Many variations of the name MacRanell have evolved since the time of its initial creation. In Gaelic it appeared as Mac Raghnaill, which means son of Raghnal. Raghnal is a personal name
equivalent to Randal or Reginald.
Early Origins of the MacRanell family
The surname MacRanell was first found in Connacht
(Irish: Connachta, (land of the) descendants of Conn), where they held a family seat
from ancient times.
Early History of the MacRanell family
This web page shows only a small excerpt of our MacRanell research.Another 103 words (7 lines of text) covering the years 1625, 1657, 1717 and 1725 are included under the topic Early MacRanell History in all our PDF Extended History products and printed products wherever possible.
MacRanell Spelling Variations
Pronunciation, rather than spelling, guided scribes and church officials when recording names during the Middle Ages. This practice often resulted in one person's name being recorded under several different spellings. Numerous spelling variations
of the surname MacRanell are preserved in these old documents. The various spellings of the name that were found include McRannell, McReynolds, Reynolds, Grannell, Magranill, MacGrannell, MacRaghnald, MacRanel, McRanel, MacRannal, MacRannel, MacRanell, MacRanall and many more.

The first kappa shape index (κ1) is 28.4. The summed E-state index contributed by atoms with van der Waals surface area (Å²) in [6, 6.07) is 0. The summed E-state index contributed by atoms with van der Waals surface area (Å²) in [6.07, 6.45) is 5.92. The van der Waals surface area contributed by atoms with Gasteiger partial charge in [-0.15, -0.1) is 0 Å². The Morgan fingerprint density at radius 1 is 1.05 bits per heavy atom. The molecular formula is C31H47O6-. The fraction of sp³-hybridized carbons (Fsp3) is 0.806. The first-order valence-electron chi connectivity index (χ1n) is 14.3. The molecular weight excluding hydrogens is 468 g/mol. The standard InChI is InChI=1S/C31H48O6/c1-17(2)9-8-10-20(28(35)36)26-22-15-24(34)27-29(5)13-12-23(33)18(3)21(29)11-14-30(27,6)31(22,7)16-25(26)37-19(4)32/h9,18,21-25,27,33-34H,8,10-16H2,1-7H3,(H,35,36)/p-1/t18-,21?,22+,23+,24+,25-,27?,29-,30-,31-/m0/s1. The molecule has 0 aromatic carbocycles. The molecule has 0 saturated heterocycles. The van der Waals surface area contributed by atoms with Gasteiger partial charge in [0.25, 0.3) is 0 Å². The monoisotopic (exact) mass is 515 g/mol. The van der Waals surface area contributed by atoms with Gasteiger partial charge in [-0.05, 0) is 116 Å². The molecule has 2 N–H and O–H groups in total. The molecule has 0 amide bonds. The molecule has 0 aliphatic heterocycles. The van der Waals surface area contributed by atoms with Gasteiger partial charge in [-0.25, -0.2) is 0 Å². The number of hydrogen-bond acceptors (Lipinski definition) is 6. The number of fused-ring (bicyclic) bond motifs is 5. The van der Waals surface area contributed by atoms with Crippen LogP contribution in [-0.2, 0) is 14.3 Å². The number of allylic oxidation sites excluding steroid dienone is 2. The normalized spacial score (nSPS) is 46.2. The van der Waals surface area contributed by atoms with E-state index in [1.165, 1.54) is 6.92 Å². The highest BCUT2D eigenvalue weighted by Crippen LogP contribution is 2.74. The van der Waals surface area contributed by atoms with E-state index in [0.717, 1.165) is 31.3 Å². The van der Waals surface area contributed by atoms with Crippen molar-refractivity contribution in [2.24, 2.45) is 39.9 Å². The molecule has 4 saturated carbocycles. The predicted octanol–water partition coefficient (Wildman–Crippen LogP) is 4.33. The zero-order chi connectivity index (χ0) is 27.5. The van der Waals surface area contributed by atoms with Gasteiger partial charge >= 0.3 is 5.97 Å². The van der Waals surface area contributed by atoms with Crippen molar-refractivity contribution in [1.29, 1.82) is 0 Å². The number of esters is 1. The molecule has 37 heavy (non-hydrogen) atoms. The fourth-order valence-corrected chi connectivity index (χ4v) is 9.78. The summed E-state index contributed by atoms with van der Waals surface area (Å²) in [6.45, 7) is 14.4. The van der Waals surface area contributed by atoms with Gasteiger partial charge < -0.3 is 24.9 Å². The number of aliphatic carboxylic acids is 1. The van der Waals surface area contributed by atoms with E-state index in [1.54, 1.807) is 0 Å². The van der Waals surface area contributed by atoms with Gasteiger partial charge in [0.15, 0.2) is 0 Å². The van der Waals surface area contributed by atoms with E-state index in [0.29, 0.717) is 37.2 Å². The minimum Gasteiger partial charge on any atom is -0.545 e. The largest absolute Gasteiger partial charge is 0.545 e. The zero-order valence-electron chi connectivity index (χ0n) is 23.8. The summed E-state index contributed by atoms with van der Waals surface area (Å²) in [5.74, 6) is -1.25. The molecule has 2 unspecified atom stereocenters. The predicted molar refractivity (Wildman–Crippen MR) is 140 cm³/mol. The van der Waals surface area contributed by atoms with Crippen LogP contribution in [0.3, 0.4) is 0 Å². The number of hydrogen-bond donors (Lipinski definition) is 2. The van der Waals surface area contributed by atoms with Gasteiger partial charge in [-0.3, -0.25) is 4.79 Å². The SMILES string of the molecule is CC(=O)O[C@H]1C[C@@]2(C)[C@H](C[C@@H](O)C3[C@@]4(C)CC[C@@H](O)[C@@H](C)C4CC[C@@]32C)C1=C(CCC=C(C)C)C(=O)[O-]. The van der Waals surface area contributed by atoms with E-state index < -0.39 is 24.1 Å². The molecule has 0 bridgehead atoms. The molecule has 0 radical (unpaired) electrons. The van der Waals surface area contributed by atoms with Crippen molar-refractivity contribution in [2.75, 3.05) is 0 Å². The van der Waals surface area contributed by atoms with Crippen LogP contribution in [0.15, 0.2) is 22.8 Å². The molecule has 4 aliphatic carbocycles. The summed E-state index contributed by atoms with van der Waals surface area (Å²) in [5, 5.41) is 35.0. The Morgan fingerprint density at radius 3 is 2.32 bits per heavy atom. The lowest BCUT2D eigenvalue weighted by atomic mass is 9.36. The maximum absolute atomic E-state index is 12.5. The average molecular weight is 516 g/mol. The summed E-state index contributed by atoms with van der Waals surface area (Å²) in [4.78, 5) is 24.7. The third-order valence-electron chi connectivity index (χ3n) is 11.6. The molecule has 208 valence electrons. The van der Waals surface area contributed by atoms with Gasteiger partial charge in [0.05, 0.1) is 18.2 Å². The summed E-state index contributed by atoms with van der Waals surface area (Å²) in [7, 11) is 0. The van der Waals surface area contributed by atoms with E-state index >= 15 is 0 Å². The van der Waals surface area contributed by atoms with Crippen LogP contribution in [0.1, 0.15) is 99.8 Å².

Early Notables of the MacRanell family (pre 1700)
Another 44 words (3 lines of text) are included under the topic Early MacRanell Notables in all our PDF Extended History products and printed products wherever possible.
Migration of the MacRanell family to the New World and Oceana
A massive amount of Ireland's native population left the island in the 19th century for North America and Australia
in hopes of finding more opportunities and an escape from discrimination and oppression. A great portion of these migrants arrived on the eastern shores of the North American continent. Although they were generally poor and destitute, and, therefore, again discriminated against, these Irish people were heartily welcomed for the hard labor involved in the construction of railroads, canals, roadways, and buildings. Many others were put to work in the newly established factories or agricultural projects that were so essential to the development of what would become two of the wealthiest nations in the world. The Great Potato Famine
during the late 1840s initiated the largest wave of Iris immigration. Early North American immigration and passenger lists have revealed a number of people bearing the name MacRanell or a variant listed above: Christopher Reynolds, who came to Virginia in 1622; Nathaniel Reynold, who settled in Salem in 1630; Robert Reynolds, who settled in Salem in 1630 with his wife Mary and his four children.
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